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How Do I Plant Carnation Seeds?

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  • Written By: S. McNesby
  • Edited By: Daniel Lindley
  • Last Modified Date: 08 September 2016
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Start carnation seeds indoors during the late winter, and you will be able to transplant your seedlings as soon as any frost danger has passed. Carnation seeds need only a few basics to survive, including pots, soil, water, and light. Once in the ground, your seedlings will continue to grow and will produce beautiful blossoms all summer long. Carnations require a minimal amount of care once planted and will bloom until the first frost.

Carnation seeds need to be planted in a shallow container. While commercial planting or seed trays will work for carnation plants, other options will work as well. Recycled plastic or paper containers like yogurt cups, small milk cartons, or egg cartons work well as small, indoor seed beds for carnations. Potting soil formulated for growing seeds or potting mixes designed for flowers both work well as the growing medium for carnation seeds.

The containers for starting carnation seeds should have a few holes poked in the bottom to allow for drainage. Combining the soil blend with a small amount of water will help keep the dirt in one place and make it easier to cover the seeds. Spoon soil into each cup, then add a few carnation seeds. Top the seeds with a sprinkling of soil, then put in a sunny, warm location. Covering the pots with a loose layer of plastic wrap or with a clear, inverted plastic container will keep the seeds moist and warm.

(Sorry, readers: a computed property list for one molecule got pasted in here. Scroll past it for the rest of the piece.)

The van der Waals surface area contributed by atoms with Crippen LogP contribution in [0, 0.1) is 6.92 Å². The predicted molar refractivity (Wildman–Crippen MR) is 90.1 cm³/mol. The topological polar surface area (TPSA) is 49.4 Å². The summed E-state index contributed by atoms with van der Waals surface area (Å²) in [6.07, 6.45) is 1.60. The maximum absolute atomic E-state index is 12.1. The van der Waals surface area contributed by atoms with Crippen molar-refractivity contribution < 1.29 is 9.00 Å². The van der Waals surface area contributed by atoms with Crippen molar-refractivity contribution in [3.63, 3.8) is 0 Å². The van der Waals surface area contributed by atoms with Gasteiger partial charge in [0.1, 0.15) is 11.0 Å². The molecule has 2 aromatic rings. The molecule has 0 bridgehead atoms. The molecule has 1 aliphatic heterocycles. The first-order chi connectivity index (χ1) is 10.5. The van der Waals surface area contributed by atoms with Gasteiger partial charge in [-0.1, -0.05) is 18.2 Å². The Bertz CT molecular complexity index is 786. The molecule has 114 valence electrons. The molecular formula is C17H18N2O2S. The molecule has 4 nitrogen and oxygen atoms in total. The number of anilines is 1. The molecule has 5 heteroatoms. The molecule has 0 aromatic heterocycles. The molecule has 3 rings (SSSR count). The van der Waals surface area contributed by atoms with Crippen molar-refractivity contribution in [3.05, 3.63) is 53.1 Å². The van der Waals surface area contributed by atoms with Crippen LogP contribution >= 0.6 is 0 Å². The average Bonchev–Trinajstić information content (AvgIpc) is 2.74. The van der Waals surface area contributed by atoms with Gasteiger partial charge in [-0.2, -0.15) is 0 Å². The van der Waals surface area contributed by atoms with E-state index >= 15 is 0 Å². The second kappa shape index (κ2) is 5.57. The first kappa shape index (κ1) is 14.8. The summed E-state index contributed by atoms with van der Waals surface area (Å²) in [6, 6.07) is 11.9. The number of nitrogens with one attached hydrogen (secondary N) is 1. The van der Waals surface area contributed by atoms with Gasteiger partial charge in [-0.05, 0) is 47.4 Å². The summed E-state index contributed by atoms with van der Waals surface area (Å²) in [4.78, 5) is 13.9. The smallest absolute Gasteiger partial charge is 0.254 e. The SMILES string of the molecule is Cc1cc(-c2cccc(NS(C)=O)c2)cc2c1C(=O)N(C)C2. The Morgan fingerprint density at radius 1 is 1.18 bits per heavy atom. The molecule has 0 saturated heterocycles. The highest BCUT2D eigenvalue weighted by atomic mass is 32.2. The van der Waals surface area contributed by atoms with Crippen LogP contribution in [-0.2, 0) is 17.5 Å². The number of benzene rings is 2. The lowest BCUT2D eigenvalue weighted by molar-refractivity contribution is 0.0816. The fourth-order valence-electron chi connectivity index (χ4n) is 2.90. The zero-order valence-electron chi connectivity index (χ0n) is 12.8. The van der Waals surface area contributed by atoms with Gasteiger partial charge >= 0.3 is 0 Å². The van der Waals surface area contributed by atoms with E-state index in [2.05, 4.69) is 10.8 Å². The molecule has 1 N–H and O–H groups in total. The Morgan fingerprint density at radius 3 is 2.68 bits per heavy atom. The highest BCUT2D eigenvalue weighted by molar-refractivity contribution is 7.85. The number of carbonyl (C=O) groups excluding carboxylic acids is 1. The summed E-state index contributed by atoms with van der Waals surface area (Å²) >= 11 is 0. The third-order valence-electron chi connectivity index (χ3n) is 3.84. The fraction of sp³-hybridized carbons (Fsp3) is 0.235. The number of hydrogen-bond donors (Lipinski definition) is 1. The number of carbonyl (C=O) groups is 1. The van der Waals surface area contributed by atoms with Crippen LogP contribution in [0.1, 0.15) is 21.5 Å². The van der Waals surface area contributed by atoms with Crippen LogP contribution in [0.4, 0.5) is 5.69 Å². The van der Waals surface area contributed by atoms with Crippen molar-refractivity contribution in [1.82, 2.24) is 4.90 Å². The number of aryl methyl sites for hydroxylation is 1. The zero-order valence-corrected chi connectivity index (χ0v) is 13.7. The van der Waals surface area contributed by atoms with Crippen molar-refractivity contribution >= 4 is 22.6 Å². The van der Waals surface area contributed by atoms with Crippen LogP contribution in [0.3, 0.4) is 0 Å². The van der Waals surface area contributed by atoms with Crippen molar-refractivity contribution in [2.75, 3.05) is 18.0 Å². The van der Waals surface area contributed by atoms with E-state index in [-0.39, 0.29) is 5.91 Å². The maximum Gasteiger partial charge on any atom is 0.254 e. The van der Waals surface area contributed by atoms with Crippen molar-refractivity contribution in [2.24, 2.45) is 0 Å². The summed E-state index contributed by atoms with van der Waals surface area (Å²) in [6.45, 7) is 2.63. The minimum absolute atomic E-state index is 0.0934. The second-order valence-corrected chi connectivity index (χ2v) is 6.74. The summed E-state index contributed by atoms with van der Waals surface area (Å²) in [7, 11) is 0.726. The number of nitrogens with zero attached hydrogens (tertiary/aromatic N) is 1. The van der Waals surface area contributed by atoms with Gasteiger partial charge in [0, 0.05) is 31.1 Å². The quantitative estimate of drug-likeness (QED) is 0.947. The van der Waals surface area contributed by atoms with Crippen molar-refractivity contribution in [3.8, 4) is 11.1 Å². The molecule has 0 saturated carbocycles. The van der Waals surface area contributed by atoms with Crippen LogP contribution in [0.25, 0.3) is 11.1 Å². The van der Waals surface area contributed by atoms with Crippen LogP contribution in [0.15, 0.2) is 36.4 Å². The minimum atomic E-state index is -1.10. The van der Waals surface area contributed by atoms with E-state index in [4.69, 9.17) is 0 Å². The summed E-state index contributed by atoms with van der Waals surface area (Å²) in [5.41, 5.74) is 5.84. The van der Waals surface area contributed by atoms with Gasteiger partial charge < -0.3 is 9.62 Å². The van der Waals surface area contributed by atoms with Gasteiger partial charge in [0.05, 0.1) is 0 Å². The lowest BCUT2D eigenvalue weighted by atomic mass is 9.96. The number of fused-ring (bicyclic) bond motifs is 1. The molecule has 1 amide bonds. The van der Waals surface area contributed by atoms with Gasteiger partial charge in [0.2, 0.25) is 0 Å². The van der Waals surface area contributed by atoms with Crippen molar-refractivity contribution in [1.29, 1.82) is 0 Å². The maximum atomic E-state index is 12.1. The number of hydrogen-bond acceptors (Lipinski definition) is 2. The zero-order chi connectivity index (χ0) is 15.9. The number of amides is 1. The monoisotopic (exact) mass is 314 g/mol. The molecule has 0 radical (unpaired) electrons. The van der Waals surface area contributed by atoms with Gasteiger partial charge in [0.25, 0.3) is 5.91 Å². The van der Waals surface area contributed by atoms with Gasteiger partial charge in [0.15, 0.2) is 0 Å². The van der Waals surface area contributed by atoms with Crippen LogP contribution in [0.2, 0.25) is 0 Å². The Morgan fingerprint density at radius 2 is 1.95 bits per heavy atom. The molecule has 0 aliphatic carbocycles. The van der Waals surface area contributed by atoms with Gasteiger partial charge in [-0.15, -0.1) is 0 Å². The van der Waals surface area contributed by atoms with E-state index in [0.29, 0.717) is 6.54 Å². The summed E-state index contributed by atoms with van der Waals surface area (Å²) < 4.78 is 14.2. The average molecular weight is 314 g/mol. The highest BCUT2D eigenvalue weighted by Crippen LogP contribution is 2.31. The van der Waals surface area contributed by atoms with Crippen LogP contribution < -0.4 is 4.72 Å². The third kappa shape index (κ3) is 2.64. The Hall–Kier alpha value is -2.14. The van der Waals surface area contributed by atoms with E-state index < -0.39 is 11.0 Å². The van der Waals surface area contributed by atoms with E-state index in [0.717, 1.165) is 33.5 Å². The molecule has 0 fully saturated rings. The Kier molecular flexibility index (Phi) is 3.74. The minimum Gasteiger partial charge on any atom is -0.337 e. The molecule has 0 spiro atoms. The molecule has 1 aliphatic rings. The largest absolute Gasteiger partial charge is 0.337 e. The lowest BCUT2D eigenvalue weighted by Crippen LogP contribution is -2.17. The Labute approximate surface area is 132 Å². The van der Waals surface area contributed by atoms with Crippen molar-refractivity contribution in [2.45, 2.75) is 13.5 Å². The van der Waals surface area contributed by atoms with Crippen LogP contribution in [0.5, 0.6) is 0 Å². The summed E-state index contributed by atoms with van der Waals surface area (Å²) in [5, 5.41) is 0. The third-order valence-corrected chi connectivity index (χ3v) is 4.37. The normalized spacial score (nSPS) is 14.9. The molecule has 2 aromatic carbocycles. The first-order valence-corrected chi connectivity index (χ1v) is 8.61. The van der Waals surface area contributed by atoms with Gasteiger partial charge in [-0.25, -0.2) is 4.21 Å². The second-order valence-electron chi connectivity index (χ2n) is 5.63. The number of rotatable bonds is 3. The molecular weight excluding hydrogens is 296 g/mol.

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Once the carnation seeds sprout, the plastic wrap or lid can be removed, and the seedlings can be placed in a sunny room or window. It will take from three to five days for carnation seeds to sprout, depending on how warm they are and how much light they receive. Each cup will have multiple seedlings, and can be thinned out a few weeks after germination.

Once the carnation seedlings are about 2 inches tall, thin them out by pulling all but the biggest seedling in each pot. If the seeds have been planted in a single pot, thin them out to one big seedling every 2 inches. The rejected seedlings can be discarded or added to a compost pile. Allow carnation plants to grow inside until they are about 5 inches tall.

Let the carnations grow indoors until any danger of frost has passed. Every region is different, so consult a zone map to be sure the seedlings don't go outdoors before the frost date has passed. The carnation plants can be placed outdoors during the day to harden up and brought inside at night as needed until the frost date passes.

Choose a sunny garden location and transplant the carnation seedlings. Plant the carnations about 12 inches apart and water as needed; they require a minimal amount of care to survive. Expect to see blossoms throughout the spring and summer, and for those blossoms to taper off in early winter. Carnations are perennials, so they will grow back each year without further seeding.

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Talentryto
Post 2

I like to plant carnation seeds along with zinnia seeds. When the two different types of flowers bloom, there is a beautiful array of colors. I think that carnations and zinnias look great growing together in a garden or along a sidewalk.

Rundocuri
Post 1

People who live in warmer climates can plant carnation seeds like they do any other gardening seeds. Instead of starting with indoor containers, people who want to plant carnations seeds can place them in the ground as long as the threat of frost has passed.

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